2018 Treasure Valley voter guide

2018 Treasure Valley voter guide

by
Lindsay Atkinson
October 26, 2018
Lindsay Atkinson
October 26, 2018

Every week, as I read through the news, attend county and city meetings, and hear comments from residents, I learn more about the complicated pool of local government authority.

This week I’m taking a break from my usual format to focus on four measures that will be on the ballot for voters in the Treasure Valley.

Ada County Highway District. The ACHD wants voters to pass a vehicle registration fee increase, which would make the current maximum fee the new minimum. The current maximum fee is $40, specifically for new vehicles one to two years old. If this measure passes, $42 will be the new minimum fee, specifically for vehicles 7 years or older. Ada County residents pay this fee in addition to the Idaho Transportation Department fee, meaning their total fee for registering their vehicles will be higher than these ACHD fees ($139 for a new vehicle, if the measure passes).

It's been 10 years since the ACHD last asked for an increase, in 2008 when the fee increased from $20 to $40 for a new vehicle. The 2008 election set this fee for 20 years, but if the November 2018 ballot measure passes, it “will be in effect until altered by voters.” In other words, there is no end date for the fee increase; it will remain the same until another vehicle registration fee ballot measure appears. The pattern of past fee changes shows that voters have only been asked to increase fees, never to reduce them. Thus, if the increase is approved, it most likely means a permanent increase.

College of Western Idaho. Voters in Ada County and Canyon County be warned: Passage of a levy for a CWI health science building could cost taxpayers up to $47 million. The ballot measure never mentions the $47 million total, but that is the real cost of the levy, because $4.7 million each year for 10 years adds to $47 million.

This ballot question is proposed as a levy because a levy requires less voter approval than a bond. In 2016, Treasure Valley residents rejected a $180 million bond for CWI. A bond requires a supermajority (66%) of voters to pass, however levies only require the approval of 55% of voters to pass.

This levy is being used to quickly obtain funds in order to keep other, already-appropriated monies from state taxpayers. In total, the health science building is estimated to cost $49 million. Note, this is $2 million more than the proposed $47 million levy. Why is the November levy less than the building’s estimated cost? Because, in early 2018, the Idaho State Legislature passed a $10 million appropriation for a CWI health science building. The appropriation came with a stipulation: By June 2019, CWI needs to secure the entire balance of the construction funds. Instead of taking time to fundraise and use private sources to secure the rest of the cost, CWI wants to again tap taxpayers, who have already been taxed via the state-level appropriation.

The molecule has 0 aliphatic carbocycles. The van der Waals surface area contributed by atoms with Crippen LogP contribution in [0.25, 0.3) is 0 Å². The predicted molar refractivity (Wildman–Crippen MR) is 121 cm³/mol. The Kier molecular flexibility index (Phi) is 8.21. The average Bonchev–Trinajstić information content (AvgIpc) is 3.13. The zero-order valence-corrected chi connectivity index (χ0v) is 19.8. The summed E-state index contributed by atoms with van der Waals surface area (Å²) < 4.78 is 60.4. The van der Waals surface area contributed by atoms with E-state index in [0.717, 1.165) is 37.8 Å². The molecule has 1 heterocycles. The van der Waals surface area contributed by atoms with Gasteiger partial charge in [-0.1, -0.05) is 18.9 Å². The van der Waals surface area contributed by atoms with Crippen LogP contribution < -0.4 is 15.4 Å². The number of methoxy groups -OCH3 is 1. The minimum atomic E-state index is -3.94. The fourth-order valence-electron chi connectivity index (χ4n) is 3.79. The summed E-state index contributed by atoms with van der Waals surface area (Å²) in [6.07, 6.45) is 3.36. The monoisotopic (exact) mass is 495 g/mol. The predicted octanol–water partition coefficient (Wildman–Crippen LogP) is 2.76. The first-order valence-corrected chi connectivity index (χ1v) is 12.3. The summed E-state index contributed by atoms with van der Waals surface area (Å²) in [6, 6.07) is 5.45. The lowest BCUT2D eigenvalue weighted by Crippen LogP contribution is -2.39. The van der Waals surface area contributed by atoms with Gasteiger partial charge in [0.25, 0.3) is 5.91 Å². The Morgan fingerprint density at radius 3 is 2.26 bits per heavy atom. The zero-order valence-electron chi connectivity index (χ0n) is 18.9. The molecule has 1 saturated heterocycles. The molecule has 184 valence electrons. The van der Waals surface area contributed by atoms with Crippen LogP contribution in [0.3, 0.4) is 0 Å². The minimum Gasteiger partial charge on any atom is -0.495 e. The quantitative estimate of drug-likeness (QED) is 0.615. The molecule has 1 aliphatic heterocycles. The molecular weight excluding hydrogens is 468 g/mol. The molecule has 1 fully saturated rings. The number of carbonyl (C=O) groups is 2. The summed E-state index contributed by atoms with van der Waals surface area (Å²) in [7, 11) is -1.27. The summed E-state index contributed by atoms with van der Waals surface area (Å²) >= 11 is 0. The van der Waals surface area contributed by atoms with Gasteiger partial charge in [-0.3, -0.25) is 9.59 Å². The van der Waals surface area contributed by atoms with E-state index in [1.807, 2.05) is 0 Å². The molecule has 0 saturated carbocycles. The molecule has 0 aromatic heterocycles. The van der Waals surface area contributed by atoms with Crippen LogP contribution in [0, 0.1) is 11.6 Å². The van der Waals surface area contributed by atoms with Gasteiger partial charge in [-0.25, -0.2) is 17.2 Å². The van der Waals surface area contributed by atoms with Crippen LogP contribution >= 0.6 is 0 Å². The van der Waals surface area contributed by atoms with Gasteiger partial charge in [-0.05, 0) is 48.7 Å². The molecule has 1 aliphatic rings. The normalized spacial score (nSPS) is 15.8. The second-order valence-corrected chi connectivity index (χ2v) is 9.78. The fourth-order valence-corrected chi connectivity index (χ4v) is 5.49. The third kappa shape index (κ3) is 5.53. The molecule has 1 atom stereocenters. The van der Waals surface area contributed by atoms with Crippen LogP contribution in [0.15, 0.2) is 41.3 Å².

If this levy passes, the $47 million plus the state-appropriated $10 million would give CWI a total of $57 million. Subtract the estimated cost of the CWI building—$49 million—and there is an extra $8 million incorporated into the levy.

Kuna Rural Fire District. Passage of this ballot measure would mean a permanent $1.1 million increase in the levy for Kuna property owners. Normally, taxing districts are not allowed to raise their levy rate more than 3% each year. That is why this increase in the levy rate comes in the form of a ballot measure that has to be voted on by residents.

The Kuna Rural Fire District intends to use this levy rate, if passed, to hire more firefighters. The district currently has 12 full-time and 10 to 15 part-time or volunteer firefighters. The last ballot measure from the Kuna Rural Fire District was in 1996, when the district asked voters to approve a bond to build a new fire station. That bond was paid off in 2015. If this new ballot measure is passed, property taxes are estimated to increase by $96 a year per $100,000 of taxable property, beginning in fiscal year 2020.

Middleton School District. The Middleton School District is proposing three different bond measures for voters, while already being $40,572,511 in debt. Any combination of these bonds, or none, could be passed. If all three bonds were passed by voters, the total (including interest) would be $40,124,749—a sum almost equal to the district’s existing debt. When combined with the current debt, passage of all three measures would increase the district’s debt to $80,697,260. The three separate bond measures have twice appeared before voters in the form of a single bond measure and failed; now the school district is trying to pass the failed measure as three separate measures.

If you are not located in the Treasure Valley, what are some interesting measures showing up on your ballot? Please comment below and let us know. Thank you!

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